I have a system for planning my trips that involves a delicate balance of getting in early enough so tickets/rooms aren’t sold out, and waiting until the last minute for flexibility and time to change my mind. In the past I used to book vacations well in advance, sometimes 6 months out. I’ve also tried the plan as I go method, which doesn’t bode well for me. I end up wasting too much time looking for things to do instead of actually doing them. I will never be the person who lands in a new country and seeks out a place to sleep on foot with my luggage in tow. It stresses me out just thinking about it. Now I tend to start bookings about a month out from my scheduled departure. It puts me under a slight time crunch, which helps to push me into making decisions, but it’s still far enough out that I can get the flights and rooms that I want. That was the case, until Iceland.
Iceland’s tourist season is very short. Many people visit in the winter, but for the most part the summer months June-August are ideal. This means tourists flood to this small country during that time. I decided early in the year that I wanted to do a four-day hike while visiting, which meant two things. I had to go in the summer, and I needed to book my trek quickly as spaces were already filling up. Like a good girl I quickly decided on a date and book the trek. Then life happened.
In the months following I was working non-stop towards deadlines, and then quickly whipped together an itinerary for my trip in May to Washington D.C., Portugal, and Spain. I did a little research pricing out flights to Reykjavik (which at the time were very affordable) and possible itineraries, but I never pulled the trigger. There was also a pending move in the works and I wasn’t sure which airport I would need to fly out from. The whole time I knew I should have been making bookings for Iceland, but it kept getting pushed back.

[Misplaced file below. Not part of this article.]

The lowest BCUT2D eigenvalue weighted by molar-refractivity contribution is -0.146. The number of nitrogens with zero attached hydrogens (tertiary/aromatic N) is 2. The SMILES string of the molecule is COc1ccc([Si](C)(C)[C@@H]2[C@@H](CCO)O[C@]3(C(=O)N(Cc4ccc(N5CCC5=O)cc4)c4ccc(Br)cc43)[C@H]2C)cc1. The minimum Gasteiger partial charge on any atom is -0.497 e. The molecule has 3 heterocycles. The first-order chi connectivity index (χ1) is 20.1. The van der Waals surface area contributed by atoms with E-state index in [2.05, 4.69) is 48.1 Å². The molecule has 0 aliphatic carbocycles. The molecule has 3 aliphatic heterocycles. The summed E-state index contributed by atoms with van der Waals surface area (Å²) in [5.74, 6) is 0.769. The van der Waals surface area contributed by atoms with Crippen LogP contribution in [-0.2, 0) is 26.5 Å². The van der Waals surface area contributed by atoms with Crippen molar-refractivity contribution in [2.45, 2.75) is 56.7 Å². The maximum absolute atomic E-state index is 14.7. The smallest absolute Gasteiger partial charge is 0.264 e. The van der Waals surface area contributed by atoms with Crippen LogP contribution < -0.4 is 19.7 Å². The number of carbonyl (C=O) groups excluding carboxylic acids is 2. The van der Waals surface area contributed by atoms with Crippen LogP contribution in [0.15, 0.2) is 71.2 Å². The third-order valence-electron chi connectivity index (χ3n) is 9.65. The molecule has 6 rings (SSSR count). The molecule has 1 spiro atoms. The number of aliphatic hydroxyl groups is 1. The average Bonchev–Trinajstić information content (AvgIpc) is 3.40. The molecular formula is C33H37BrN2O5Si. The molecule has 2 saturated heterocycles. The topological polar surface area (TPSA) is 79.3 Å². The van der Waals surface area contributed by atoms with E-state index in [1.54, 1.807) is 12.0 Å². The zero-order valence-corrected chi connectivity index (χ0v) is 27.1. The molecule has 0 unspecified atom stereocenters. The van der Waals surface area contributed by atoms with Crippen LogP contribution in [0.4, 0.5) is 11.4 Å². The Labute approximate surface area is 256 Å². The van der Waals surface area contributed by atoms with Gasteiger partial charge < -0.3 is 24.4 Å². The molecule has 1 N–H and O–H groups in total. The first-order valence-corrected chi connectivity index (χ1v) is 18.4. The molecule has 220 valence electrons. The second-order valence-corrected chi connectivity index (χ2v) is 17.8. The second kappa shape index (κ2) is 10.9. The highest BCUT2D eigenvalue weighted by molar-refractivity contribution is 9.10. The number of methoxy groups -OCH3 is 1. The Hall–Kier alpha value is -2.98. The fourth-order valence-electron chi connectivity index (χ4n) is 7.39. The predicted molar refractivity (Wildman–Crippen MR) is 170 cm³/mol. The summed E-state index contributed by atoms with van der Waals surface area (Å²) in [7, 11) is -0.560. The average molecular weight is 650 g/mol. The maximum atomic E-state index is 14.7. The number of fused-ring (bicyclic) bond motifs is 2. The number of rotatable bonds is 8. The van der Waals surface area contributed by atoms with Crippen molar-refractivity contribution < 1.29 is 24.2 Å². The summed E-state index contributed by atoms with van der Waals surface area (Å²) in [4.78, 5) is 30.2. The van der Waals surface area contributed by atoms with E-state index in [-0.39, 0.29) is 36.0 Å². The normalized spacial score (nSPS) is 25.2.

Which brings me to last week, when I finally decided to sit down and figure everything out one month before I planned to leave. What I found was disheartening, but not wholly unexpected. With limited flights into the country I was left with only expensive options. Expensive for me anyway, probably a reasonable cost for everyone else. It took me three days to finally book because I just couldn’t accept that this was my only option. I travel often because I’m able to keep my costs down. I just couldn’t imagine throwing all that money away on just the flight, but it is Iceland after all so away it went.
Booking rooms was no less painful. In the smaller towns where I wanted to stay, there were NO guesthouses left with vacancies. I decided to just book whatever I could find in the relative vicinity of where I wanted to be. This will mean wasting time driving and back tracking to get to my lodging. Also there was no possibility of shopping around for the best prices, which translates into the continued hemorrhage of money. In fact, I haven't added it all up yet, but I'm pretty confident that this will be my most expensive trip to date. I still have a few things to plan out, but at least I have my flight, lodging, and trek booked. Everything else is a little more flexible.
I’m not mad at Iceland, I’m mad at myself. I knew better and now I’m paying for my mistakes. The blow to my pride and pocketbook are starting to heal, and the silver lining is a big one…I’m going to Iceland!! By July 4th I will be knee deep in my trek through the wilds of Iceland, and that is worth much more than the money it cost to get me there.
Another plus is that since I paid so much for the flight, I feel like I need to make the most of it. I’m looking into extending my trip to include a few more stops in Northern Europe. I’ve been longing for Ireland lately so I see a quick visit in my immediate future. I saw Saoirse Ronan on The Tonight Show the other day, and her accent made me tear up. No joke, I got it bad.